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CDC Is Undergoing Restructuring – GM 

Following the signing of two decrees by the President of the Republic on the transformation and statutes of the Cameroon Development Corporation, CDC, the General Manager, Franklin Ngoni Njie, explains the meaning, raison d’être and implications of these decrees in the following interview.

On January 19, 2016, the President of the Republic of Cameroon signed decree N° 2016/031 on the statute of the Cameroon Development Corporation and decree N° 2016/032 on the transformation of the CDC. What does this mean?

As you have rightly pointed out, the President signed two decrees on the January 19, 2016, touching on the life of the Corporation. The first one, that is, Decree N° 2016/031 of 19th January 2016 transforms the Corporation into a Public Corporation.

Under the 1982 Statutes in which it was hitherto governed, the Corporation was a development corporation. A Public Corporation is defined in our law as “…any corporate body governed by private law and having financial autonomy, whose share capital is held exclusively by the State, … and whose object is to carry out, in the general interest, activities of an industrial, commercial and financial nature.” As a public corporation, management shall henceforth be assessed based on results, notwithstanding the social commitments. I should, however, add that the purpose of the corporation remains substantially the same.

In the second decree, that is, N° 2016/032 of 19th January 2016, the President approved the Statutes of the Cameroon Development Corporation. Otherwise known as the Memorandum and Articles of Association, the Statutes is the Constitutive Instrument of the Corporation.

It can be likened to what a constitution means to a State. In the advent of the OHADA Laws and the 1999 Law on General Rules and Regulations Governing Public Establishments and Enterprises of the Public and Semi-Public Sector in Cameroon, it became mandatory that companies already in existence harmonise their statutes in accordance with the new rules. This is exactly what has happened.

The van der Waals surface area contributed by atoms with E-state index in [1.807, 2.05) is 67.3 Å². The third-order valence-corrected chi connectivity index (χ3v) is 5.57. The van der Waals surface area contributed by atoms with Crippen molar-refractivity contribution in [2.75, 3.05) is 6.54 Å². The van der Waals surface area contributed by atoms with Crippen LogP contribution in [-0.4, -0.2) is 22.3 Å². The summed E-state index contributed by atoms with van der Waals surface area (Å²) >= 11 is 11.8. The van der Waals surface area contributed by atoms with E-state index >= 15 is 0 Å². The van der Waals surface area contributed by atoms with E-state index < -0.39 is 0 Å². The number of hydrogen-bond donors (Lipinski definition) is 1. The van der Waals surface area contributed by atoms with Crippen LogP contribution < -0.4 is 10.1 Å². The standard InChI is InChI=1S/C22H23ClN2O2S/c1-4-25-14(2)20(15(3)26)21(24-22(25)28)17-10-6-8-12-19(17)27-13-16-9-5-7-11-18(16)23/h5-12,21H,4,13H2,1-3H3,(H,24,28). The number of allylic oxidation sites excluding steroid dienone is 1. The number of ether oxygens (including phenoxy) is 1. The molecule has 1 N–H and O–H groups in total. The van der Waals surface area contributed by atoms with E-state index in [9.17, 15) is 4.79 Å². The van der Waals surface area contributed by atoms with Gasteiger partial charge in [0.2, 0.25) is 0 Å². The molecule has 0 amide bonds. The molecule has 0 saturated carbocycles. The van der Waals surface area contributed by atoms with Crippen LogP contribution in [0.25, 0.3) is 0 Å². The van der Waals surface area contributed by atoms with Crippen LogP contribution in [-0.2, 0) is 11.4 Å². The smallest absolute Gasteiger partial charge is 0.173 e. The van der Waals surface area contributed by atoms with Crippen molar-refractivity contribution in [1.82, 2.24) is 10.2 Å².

The Statutes of the CDC are now in conformity with current legislation. I wish to stress that the approval of the Statutes by the Head of State falls in line with the restructuring process of the Corporation being undertaken by the Government.

The Statutes constitute the Institutional Framework. Overall, the restructuring also covers financial and technical domains. This shall all culminate in the signing of a Performance Contract between the State and the CDC.

Are you implying that the Corporation you manage had been operating illegally?

No, the CDC was not operating illegally. In fact, the CDC has never operated illegally. An illegal act is one that is not authorised by law. As you may be aware, the CDC was legally constituted from her inception more than 68 years ago.

Over the years she has been governed by several legislations. Perhaps it is correct to say that CDC was not operating in conformity with current legislation. I should add that by the provisions of the 1999 Law cited above, the Articles of Association of Public Corporations like the CDC that has the State as sole shareholder are to be approved by the President of the Republic. Equally worthy of mention is the fact that the CDC has been implementing a good portion of the OHADA Laws and the 1999 Law. With the approved Statutes, we shall now wholly effect compliance.

What are the fundamental changes that will take place following the Presidential decrees?

There are many. Ever since the National Produce Marketing Board became defunct, it is now stated in black and white that the State is the sole shareholder of the CDC.